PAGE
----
• 5 sigma - you'd miss 1 putt every 2.33 years
        • 6 sigma - you'd miss 1 putt every 163 years!
      •  
    • 8. History of Six Sigma 1985 1990 1995 2000 Motorola launches its Six Sigma program Allied Signal introduces its Six Sigma program GE introduces its Six Sigma program and adds the “D” in DMAIC 1987
      • Dupont, 3M, Sun Microsystems, Raytheon, Boeing, Lockheed-Martin, Bank-of-America, American Express, HSBC, SAS Institute … the list keeps growing every day.
      Who Else?
      • GE - All 300,000+ GE employees must be Six Sigma certified. All new GE products developed using the “Design for Six Sigma” approach.
      • 3M - CEO (from GE) requires all employees to become Six Sigma certified.
    • 9. Six Sigma at Dupont Many companies consider productivity to be a cost-saving operational issue. We at DuPont have elevated productivity to the strategic level because we believe that it is central to our efforts in sustainability. As a sign of our commitment in this area, we have adopted six-sigma methodology, a stringent approach that strives to reduce manufacturing defects to just several per million. At the end of last year, we had 1,100 black belts and 1,700 green belts (employees who have undergone weeks of training in the six-sigma methodology) working on 4,200 projects. In one of them, DuPont was able to increase the production rate of its plant in Buffalo, New York, by 10% –without any capital investments. … The result: $26 million in additional revenue last year. This number might not seem huge for a company with $30 billion in sales, but DuPont has thousands of such projects, and we are adding 200 new ones each month. Altogether, our projects using six-sigma methodology are responsible for savings of more than $1 billion a year. Source: Holliday, C. (2001). Sustainable growth the DuPont way. Harvard Business Review , Sept, pp 132
    • 10. Bottom Line Impact of Six Sigma
      • In dollar amounts, Six Sigma delivered more than $300 million to GE’s 1997 operating income and more than $600 million in 1998;
      • Raytheon - Six Sigma has generated a net benefit of $776 million for 1999-2003;
      • Honeywell:
        • 1998--$500 Million
        • 1999--$600 Million
        • 2000--$700 Million+
    • 11. Six Sigma in the Services Sector
      • “ Sustaining the intensity of our Six Sigma work is critical for Bank of America to achieve its strategic goals. Six Sigma has enabled us to generate more than $300MM in first-year productivity gains for the company. It has also had a significant impact upon the leadership team with our personal education and certification as Six Sigma Green Belts. As we look to the future, our leadership charge is to keep Six Sigma a top priority and use it to produce organic customer revenue growth.” - Ken Lewis (10/9/02)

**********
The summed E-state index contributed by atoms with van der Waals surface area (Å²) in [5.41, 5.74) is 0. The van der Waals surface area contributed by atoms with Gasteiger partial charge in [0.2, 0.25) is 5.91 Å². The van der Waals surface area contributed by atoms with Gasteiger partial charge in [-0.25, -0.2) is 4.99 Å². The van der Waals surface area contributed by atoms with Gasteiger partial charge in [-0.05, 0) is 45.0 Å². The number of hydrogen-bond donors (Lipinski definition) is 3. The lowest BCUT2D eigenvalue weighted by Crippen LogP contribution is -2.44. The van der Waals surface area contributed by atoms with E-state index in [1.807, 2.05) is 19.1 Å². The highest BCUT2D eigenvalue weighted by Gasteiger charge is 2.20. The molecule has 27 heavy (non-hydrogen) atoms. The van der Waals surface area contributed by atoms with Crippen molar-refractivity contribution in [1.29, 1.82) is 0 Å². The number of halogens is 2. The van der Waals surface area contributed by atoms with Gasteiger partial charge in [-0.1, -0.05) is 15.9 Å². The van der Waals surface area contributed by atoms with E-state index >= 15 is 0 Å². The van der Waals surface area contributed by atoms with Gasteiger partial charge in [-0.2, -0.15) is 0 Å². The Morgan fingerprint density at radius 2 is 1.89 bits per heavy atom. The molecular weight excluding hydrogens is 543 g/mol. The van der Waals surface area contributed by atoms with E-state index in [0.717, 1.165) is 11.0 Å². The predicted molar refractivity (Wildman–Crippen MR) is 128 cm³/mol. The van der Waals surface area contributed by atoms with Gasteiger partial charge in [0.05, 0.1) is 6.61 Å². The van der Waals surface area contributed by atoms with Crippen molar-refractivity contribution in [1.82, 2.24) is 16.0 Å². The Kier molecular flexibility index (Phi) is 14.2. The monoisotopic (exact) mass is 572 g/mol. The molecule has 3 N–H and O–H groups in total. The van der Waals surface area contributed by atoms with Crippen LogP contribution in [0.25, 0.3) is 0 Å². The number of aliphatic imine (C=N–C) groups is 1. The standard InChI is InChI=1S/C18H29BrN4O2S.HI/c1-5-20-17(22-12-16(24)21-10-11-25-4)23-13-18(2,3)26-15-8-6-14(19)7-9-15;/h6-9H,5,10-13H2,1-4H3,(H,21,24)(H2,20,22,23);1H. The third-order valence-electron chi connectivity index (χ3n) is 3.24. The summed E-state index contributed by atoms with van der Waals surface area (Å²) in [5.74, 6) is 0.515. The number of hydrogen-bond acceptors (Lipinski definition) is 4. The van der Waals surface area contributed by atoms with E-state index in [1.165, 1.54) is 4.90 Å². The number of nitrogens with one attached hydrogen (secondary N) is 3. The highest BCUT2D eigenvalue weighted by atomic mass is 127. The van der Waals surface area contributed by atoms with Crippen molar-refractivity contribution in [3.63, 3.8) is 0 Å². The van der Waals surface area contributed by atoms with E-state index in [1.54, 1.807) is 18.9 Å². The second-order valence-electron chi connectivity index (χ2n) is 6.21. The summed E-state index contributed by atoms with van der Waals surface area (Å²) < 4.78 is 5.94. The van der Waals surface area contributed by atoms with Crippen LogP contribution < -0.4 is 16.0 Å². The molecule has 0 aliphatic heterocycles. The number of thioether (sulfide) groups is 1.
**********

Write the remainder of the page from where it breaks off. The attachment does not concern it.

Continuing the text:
• Failing to implement Six Sigma in commercial areas with the same force that the company implemented it in its industrial sectors cost Motorola $5 billion over a four-year period.
    • 12. A Timeline of Key Events leading up to Six Sigma 1994 1920's 1931 1940's 1943 1950 1960 1970 1980 1990 2000 Shewhart's studies into variation at Bell Telephone Labs Shewhart publishes book, "Economic Control of Quality of Manufactured Product Widespread adoption of Shewhart's principles for War-time Production in the US Ishikawa develops Ishikawa diagram and pioneers use of 7-tools Widespread abandonment of Shewhart's principles in Post-War US. Deming teaches Shewhart principles to Japanese Deming develops management philosophy based on Shewhart concepts own ideas Japanese extend Deming's teachings, develop the "Total Quality” concept USA starts to copy Japan, called TQC (Total Quality Control) eventually the term TQM (Total Quality Management) is used as the label. US discovers Deming Rapid spread TQM principles to US service industries Pacific basin countries, excluding Australia commence adopting TQM Western Europe discovers TQM Developing countries rapidly adopting TQM Australian services sector copies US with adoption of TQM Australian manufacturing commences with TQM Benchmarking emerges as a supporting practice Business Process Reengineering Team based approaches to work gaining broad acceptance in industry Organisational learning emerging as a key competitive issue 1996 Renewed focus on Process Management Widespread emergence of Balanced Scorecard 6-sigma goes mainstream 2002